As a result, if an attacker gains access, he or she will have visibility into a wide range of devices and systems.

Once inside, the attacker can look for vulnerabilities or additional credentials that can be used to gain more access at a higher level of privilege.

It is much simpler to spot anomalies when acceptable paths for external access to resources are established. You can contain unapproved protocols and route approved sessions to a predefined route using a privileged access management solution or VPN.

4. Implement policies in real time to stop unauthorized commands and errors

Sometimes it may be necessary for a third-party user to log into a system using a super user highly-privileged account for technical or administrative reasons. With such unrestricted access, that person has the potential to do serious harm, whether on purpose or by accident.

A better and more agreeable method is to enable fine-grained permission controls by using a privileged access management solution.

You can enable someone to have sessions brokered to various target systems on their behalf using a number of different accounts, each with a different level of access privileges, by using a privileged access management system.

5. Monitor activity and look into suspicious events to detect breaches, improve training, and fine-tune automation and processes

It’s necessary to monitor system access in order to enforce established policies. Depending on your risk and compliance management considerations, you may need to monitor at a particular level and in a particular area.

Even in low-risk environments, keeping track of a user's activity through logging and monitoring can help you spot suspicious activity and look into the specifics to uncover intent.

A violation could be a straightforward error, or it could be a sign of malicious behavior. By keeping a simple log of a user's activity, such as the times they logged on and off, the systems they accessed, the commands they issued, and the responses they received, you can spot inappropriate or unauthorized activity and identify other users who require more training.

How to conduct risk assessments remotely?

Conducting risk assessments remotely typically involves the following steps:

  • Figure out the extent of the evaluation: You must first set clear boundaries and decide which assets, systems, and processes will be included in the assessment.

  • Amass information about the resources, infrastructure, and operations that will be part of the evaluation. Hardware and software details, network setups, security settings, and incident response procedures could all fall under this category.

  • Vulnerabilities should be found by analyzing the gathered data for weak spots and other sources of danger. Among the things that could be found are broken configurations, obsolete programs, and security flaws.

  • Find out how probable risks are and what damage they could cause to your company.

  • Identify the most pressing threats based on their likelihood and potential impact.

  • Construct advice for reducing or eliminating the risks that have been identified. New security controls, updated software, and updated policies and procedures are all examples of what might fall under this category.

  • Inform the relevant parties of the evaluation's findings and any subsequent recommendations for action.

  • Keep an eye out for new threats to the company and revisit the risk assessment on a regular basis to keep it up-to-date and useful.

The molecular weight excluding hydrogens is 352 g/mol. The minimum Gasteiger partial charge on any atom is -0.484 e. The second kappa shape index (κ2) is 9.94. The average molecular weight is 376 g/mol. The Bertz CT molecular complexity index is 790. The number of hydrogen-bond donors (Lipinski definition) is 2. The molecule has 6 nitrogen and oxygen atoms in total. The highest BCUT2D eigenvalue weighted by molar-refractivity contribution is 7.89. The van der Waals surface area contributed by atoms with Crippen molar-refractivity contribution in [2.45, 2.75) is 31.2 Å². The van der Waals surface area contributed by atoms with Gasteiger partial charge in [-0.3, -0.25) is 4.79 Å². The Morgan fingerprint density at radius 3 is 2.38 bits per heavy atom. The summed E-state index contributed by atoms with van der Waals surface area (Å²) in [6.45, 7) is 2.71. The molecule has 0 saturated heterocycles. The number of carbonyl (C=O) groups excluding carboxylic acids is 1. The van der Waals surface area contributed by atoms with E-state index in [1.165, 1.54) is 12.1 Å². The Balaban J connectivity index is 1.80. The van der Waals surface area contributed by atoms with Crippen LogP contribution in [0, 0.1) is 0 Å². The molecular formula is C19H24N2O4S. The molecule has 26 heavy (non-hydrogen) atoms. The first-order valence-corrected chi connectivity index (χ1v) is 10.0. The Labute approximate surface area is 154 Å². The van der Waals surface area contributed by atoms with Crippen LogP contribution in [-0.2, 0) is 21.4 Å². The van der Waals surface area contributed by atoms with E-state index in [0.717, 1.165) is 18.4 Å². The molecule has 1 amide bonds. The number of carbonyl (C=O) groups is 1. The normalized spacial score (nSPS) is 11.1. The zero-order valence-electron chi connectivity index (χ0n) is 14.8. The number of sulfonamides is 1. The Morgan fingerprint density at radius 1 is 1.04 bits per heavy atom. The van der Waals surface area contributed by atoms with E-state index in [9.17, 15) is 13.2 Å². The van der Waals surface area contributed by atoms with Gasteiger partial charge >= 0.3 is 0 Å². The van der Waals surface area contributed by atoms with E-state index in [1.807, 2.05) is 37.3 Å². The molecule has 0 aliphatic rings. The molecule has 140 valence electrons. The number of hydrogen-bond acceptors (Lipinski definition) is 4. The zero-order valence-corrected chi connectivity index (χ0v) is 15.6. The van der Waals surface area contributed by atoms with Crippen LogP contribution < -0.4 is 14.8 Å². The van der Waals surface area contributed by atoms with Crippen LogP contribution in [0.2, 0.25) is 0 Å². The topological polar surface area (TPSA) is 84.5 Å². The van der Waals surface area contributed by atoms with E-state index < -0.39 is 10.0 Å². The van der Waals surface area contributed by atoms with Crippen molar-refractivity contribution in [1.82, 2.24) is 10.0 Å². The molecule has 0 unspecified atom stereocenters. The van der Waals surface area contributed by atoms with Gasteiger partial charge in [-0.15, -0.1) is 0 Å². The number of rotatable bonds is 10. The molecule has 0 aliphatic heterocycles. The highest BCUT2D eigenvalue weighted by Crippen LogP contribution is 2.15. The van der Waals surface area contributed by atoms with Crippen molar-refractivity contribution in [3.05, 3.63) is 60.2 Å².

Assessment teams and organization employees may need to work together more closely and utilize remote access tools and collaboration software to gather and share data in order to conduct a successful risk assessment when it is performed remotely.

How do you monitor third parties when you cannot visit their offices physically?

Reviewing documentation, conducting remote assessments, monitoring and reporting, communicating and collaborating, and reviewing incident response plans are all essential components of an all-encompassing strategy for monitoring third parties when in-person visits to their offices are not feasible.

The first step in assessing a third party's security and finding any holes in it is to read and understand the documentation they provide. Some of the things that could be checked are their security policies and procedures, their incident response plans, and their compliance certifications.

The next step is to conduct remote assessments utilizing various tools and methodologies to gain insight into the third party's security measures.

Mechanisms for monitoring and reporting on the third party's compliance with your organization's security policies and procedures are also essential. There are a variety of methods that can be used to ensure the safety of the third party's infrastructure, such as reporting security incidents, checking logs, and constant monitoring.

Maintaining open lines of communication and working together with the third party is crucial for learning about their security measures and addressing any concerns that may arise. This could involve getting together on a regular basis, either in person or via email or online conferencing software.

Last but not least, you should check the third party's incident response plan to make sure it covers all potential scenarios, is consistent with your own, and that the company has the resources to implement them.

Bottom line

Effective Third Party Risk Management (TPRM) necessitates monitoring emerging trends and identifying evolving risks. The dynamic nature of business operations presents a range of challenges for risk management professionals, who must remain vigilant in identifying potential risks.

While understanding the specific risks faced by an organization is a crucial initial step in risk management, it shouldn’t be the only consideration. Developing a comprehensive risk management plan that accounts for the security challenges associated with the current operating environment is essential for ensuring the organization's protection.